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How Remote Employees Can Be Subject to Online Sexual Harassment

Sexual harassment plagues workplaces across the country, from corporate offices to fast-food restaurants. Perhaps surprisingly, the transition to remote work prompted by the Covid pandemic has not abated the problem. Although lack of physical contact would seem to present fewer opportunities for one person to harass another, workers are often victimized by online sexual harassment.

In 2021, employee feedback company AllVoices conducted a study called The State of Workplace Harassment. It revealed that 38 percent of workers experienced harassment remotely, through channels like email, video conferencing, phone and intra-office chat tools. Further, 24 percent of workers surveyed said harassment got worse after the shift to remote work. That same year, in a separate survey by Project Include, 26 percent of respondents said they had seen an increase in gender-based harassment after moving to remote work. That number rose to 40 percent when looking specifically at the responses of women and non-binary workers.

A partial explanation for the trend is that the very tools that enable working from home also allow for transmitting unwanted sexually related messages. Here are a few examples:

  • Sexually suggestive comments sent via instant messages
  • Sexually charged memes or photos shared by emails or messages
  • Links to “not safe for work” websites sent as a prank
  • Gender-specific comments made during video meetings

Sexual harassment of remote workers is facilitated by a combination of factors:

  • With people working at home, there are fewer witnesses to notice or report incidents of harassment.
  • The wide presence of social media and information sharing in daily life may be leading people to feel too free to share inappropriate things at work.
  • In a remote environment, employees can’t simply walk over to their manager’s office or the HR department to report being harassed.

While remote work eliminates offenses like inappropriate physical touching and physical assaults, it does not prevent the damage that online sexual harassment can inflict on those who experience it. In fact, online harassment is especially stressful and demoralizing since it happens to victims inside their homes, where they are supposed to be safe.

If you have been harassed while working from home, you have rights. Typically, before pursuing legal action, you must report the issue to your HR department or to company management. The law says companies must be made aware of the problem and be given a chance to correct it before they can be sued. Take notes and document everything that happens to you. If reporting the harassment doesn’t correct the issue, talk to a New Jersey employment lawyer about making a legal claim.

At Deutsch Atkins & Kleinfeldt, P.C. in Hackensack, our lawyers advise and represent workers who have been sexually harassed on the job. You can call our office at 551-245-8894 or contact us online to talk to an attorney and learn more about your legal rights.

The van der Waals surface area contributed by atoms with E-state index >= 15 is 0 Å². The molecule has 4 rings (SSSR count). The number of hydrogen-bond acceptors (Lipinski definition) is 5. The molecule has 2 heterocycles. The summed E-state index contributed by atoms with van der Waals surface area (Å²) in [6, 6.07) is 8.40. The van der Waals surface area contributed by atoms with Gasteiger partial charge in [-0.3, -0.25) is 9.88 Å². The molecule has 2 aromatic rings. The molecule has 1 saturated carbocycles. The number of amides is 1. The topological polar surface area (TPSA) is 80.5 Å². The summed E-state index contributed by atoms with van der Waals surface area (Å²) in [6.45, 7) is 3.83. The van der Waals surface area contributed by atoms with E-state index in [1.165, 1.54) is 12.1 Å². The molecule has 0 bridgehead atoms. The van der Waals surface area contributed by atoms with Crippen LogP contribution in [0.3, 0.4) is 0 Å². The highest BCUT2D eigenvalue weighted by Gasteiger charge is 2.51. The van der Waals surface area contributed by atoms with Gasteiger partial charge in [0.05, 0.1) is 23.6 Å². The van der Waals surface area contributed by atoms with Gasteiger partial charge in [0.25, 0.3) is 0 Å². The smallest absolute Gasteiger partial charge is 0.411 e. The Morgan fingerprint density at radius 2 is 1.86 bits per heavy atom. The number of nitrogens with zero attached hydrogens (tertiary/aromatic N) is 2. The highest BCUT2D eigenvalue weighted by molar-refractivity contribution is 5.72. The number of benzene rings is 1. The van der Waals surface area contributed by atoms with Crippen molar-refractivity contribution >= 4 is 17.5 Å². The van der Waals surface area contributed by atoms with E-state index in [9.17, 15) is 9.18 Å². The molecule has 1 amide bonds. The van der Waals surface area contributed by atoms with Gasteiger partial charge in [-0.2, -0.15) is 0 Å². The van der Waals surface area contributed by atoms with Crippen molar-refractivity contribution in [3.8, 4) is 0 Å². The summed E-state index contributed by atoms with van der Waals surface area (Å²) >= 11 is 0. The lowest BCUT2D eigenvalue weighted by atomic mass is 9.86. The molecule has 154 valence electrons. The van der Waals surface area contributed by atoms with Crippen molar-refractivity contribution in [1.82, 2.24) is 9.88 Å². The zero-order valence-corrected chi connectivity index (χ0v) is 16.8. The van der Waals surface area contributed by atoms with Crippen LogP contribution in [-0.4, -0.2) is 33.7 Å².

Neil  H.  Deutsch Attorney Photo
Neil H. Deutsch

Neil H. Deutsch has been practicing law for over 35 years and is known as a skilled negotiator in employment and discrimination law. He believes in a bottom-line approach of risk analysis and cost effectiveness for his clients. "Case evaluation is something we take seriously," says Mr. Deutsch who seeks top net dollar for his…

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Bruce L. Atkins
Senior Partner

Bruce L. Atkins is the Senior Managing Partner at Deutsch Atkins & Kleinfeldt P.C., a prominent plaintiff employment law firm in the tri-state area. Mr. Atkins believes employees’ rights should be aggressively pursued when they’ve been wrongfully dealt with by their employers. He brings this philosophy to his practice when considering each case and its…

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Adam J. Kleinfeldt

Adam J. Kleinfeldt joined Deutsch Atkins & Kleinfeldt, P.C. in March of 2015.  He primarily represents individuals in employment litigation such as discrimination, retaliation and whistle blowing matters. He has extensive experience in all phases of the litigation process. Adam has obtained significant results for his clients, including a $525,000 jury verdict in a sexual…

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Debra M. McGarvey

Debra M. McGarvey joined Deutsch Atkins & Kleinfeldt, P.C. in December 2019. She has extensive experience defending employees and employers in state and federal court in employment litigation matters. She has represented clients on various issues arising out of the New Jersey Law Against Discrimination (NJLAD), the New Jersey Conscientious Employee Protection Act (CEPA), the…

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Carly Skarbnik Meredith

Carly Skarbnik Meredith, Esq. is a Partner at the firm. Carly has focused her career exclusively in the field of employment law. She has a plethora of experience representing both employees and employers with their employment issues, needs, and concerns. She believes representing both employees and employers has made her an extremely well-rounded client advocate.…


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